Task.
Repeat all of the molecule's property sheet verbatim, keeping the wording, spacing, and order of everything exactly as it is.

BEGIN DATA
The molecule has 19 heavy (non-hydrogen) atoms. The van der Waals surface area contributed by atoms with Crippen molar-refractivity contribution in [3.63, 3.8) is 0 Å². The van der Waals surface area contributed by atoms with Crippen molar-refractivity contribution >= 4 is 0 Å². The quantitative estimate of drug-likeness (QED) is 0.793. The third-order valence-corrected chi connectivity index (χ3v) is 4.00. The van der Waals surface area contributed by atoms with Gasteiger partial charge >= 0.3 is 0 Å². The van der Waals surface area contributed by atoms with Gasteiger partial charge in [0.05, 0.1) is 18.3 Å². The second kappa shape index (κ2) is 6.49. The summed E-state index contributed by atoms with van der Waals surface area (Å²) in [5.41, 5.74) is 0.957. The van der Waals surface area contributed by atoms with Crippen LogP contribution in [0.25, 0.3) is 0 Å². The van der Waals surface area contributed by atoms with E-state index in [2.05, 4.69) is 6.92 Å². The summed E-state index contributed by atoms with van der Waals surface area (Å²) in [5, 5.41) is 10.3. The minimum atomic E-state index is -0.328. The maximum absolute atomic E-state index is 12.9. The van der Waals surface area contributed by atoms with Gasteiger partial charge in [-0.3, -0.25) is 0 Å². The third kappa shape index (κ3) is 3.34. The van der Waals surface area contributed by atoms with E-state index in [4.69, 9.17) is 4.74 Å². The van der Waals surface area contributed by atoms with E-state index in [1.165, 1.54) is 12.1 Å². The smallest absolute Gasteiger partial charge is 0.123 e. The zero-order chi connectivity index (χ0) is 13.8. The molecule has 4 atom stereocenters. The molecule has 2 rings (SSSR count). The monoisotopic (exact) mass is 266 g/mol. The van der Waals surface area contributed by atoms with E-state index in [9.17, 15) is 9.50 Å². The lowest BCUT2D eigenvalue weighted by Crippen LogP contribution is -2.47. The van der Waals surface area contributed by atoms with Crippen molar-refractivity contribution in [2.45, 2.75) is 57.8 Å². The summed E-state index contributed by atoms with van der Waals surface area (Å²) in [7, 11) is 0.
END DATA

The molecule has 19 heavy (non-hydrogen) atoms. The van der Waals surface area contributed by atoms with Crippen molar-refractivity contribution in [3.63, 3.8) is 0 Å². The van der Waals surface area contributed by atoms with Crippen molar-refractivity contribution >= 4 is 0 Å². The quantitative estimate of drug-likeness (QED) is 0.793. The third-order valence-corrected chi connectivity index (χ3v) is 4.00. The van der Waals surface area contributed by atoms with Gasteiger partial charge >= 0.3 is 0 Å². The van der Waals surface area contributed by atoms with Gasteiger partial charge in [0.05, 0.1) is 18.3 Å². The second kappa shape index (κ2) is 6.49. The summed E-state index contributed by atoms with van der Waals surface area (Å²) in [5.41, 5.74) is 0.957. The van der Waals surface area contributed by atoms with Crippen LogP contribution in [0.25, 0.3) is 0 Å². The van der Waals surface area contributed by atoms with E-state index in [2.05, 4.69) is 6.92 Å². The summed E-state index contributed by atoms with van der Waals surface area (Å²) in [5, 5.41) is 10.3. The minimum atomic E-state index is -0.328. The maximum absolute atomic E-state index is 12.9. The van der Waals surface area contributed by atoms with Gasteiger partial charge in [-0.3, -0.25) is 0 Å². The third kappa shape index (κ3) is 3.34. The van der Waals surface area contributed by atoms with E-state index in [4.69, 9.17) is 4.74 Å². The van der Waals surface area contributed by atoms with E-state index in [1.165, 1.54) is 12.1 Å². The smallest absolute Gasteiger partial charge is 0.123 e. The zero-order chi connectivity index (χ0) is 13.8. The molecule has 4 atom stereocenters. The molecule has 2 rings (SSSR count). The monoisotopic (exact) mass is 266 g/mol. The van der Waals surface area contributed by atoms with E-state index in [9.17, 15) is 9.50 Å². The lowest BCUT2D eigenvalue weighted by Crippen LogP contribution is -2.47. The van der Waals surface area contributed by atoms with Crippen molar-refractivity contribution in [2.45, 2.75) is 57.8 Å². The summed E-state index contributed by atoms with van der Waals surface area (Å²) in [7, 11) is 0.